Display a certificate’s subject:
openssl x509 -in test-cert-top.pem -noout -subject

Verify a certificate:
openssl verify test-cert-top.pem

Verify a certificate chain with 3 certificates:
openssl verify -CAfile test-cert-bottom.pem -untrusted test-cert-middle.pem test-cert-top.pem
CAfile keyword indicates which certificate is used as the root certificate, with the -untrusted option being set to validate the intermediate certificate in the chain

Verify a certificate chain with 2 certificates:
openssl verify -CAfile test-cert-bottom.pem test-cert-middle.pem

A10 Health Monitors

This post is an equivalence check of A10 vs ACE probes/health monitors.


ACE-A# show probe

probe : tcp-3121-probe-1
type : TCP
state : ACTIVE
port : 3121 address : addr type : -
interval : 10 pass intvl : 30 pass count : 2
fail count: 2 recv timeout: 5

--------------------- probe results --------------------
probe association probed-address probes failed passed health
------------------- ---------------+----------+----------+----------+-------
serverfarm : vip-
real : ip-[3121] 1286028 1104 1284924 SUCCESS

interval – the time period health checks for a healthy server are sent
pass intvl – the time period health checks for a server marked “DOWN” are sent
pass count – the number of successful probes required to mark a server as “UP”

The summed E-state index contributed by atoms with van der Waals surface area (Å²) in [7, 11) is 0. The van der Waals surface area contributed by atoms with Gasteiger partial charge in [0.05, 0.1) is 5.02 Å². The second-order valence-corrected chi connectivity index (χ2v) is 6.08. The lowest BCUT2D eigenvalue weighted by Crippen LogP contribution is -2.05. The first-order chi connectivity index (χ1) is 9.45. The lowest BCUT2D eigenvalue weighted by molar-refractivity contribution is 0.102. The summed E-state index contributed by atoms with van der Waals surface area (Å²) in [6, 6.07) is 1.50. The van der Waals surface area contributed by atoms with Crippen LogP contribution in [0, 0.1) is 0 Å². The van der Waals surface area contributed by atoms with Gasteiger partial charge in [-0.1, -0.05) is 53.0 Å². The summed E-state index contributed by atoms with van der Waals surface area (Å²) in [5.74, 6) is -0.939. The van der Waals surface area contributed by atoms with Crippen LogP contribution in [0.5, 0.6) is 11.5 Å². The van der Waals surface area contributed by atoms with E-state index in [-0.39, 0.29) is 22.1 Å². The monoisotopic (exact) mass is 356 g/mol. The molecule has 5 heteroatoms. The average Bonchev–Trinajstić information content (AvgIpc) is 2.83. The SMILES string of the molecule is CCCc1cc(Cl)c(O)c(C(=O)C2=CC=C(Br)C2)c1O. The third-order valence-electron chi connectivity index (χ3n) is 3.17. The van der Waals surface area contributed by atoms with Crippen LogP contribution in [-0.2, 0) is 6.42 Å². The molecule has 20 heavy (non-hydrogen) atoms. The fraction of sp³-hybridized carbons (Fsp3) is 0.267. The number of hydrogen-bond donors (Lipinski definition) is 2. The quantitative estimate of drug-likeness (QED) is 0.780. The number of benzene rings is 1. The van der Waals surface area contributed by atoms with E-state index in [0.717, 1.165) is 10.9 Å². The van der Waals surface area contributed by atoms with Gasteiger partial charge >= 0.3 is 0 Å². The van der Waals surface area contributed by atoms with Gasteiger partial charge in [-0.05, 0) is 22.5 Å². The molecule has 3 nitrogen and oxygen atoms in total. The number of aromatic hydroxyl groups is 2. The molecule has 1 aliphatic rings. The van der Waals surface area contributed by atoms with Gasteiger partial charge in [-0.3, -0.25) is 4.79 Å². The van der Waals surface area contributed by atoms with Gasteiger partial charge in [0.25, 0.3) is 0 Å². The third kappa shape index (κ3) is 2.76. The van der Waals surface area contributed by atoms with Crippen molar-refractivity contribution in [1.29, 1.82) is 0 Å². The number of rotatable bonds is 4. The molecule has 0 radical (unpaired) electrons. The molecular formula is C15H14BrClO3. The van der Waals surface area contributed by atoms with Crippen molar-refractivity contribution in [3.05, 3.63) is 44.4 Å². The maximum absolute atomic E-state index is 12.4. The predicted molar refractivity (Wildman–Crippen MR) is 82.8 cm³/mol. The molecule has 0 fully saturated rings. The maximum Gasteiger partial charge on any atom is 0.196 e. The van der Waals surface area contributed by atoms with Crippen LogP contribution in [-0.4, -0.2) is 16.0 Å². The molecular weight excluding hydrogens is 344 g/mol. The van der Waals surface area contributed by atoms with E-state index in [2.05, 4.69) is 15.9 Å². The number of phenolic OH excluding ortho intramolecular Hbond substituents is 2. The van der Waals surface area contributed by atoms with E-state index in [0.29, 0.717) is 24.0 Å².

fail count – the number of unsuccessful probes required to mark a server as “DOWN”
recv timeout – timeout before a probe fails

a10-1[test-1]#show health monitor
Idle = Not used by any server In use = Used by server
Attrs = Attributes G = GSLB
Monitor Name Interval Retries Timeout Up-Retries Method Status Attrs
tcp-443-monitor-1 30 2 5 2 TCP In use

Interval – the time period health checks for a healthy server are sent
Up-Retries – the number of successful probes required to mark a server as “UP” after it has come back fro a “DOWN” state.

The A10 has no concept of a “pass-interval” unlike the ACE. So the same time periods used for probes to servers in an “UP” state are used for those in a “DOWN” state. This is not going to matter 9 times out of 10, because the A10 is a lot beefier than an ACE. Probe overhead is not a lot. However, it does throw up errors if you’re using a conversion tool.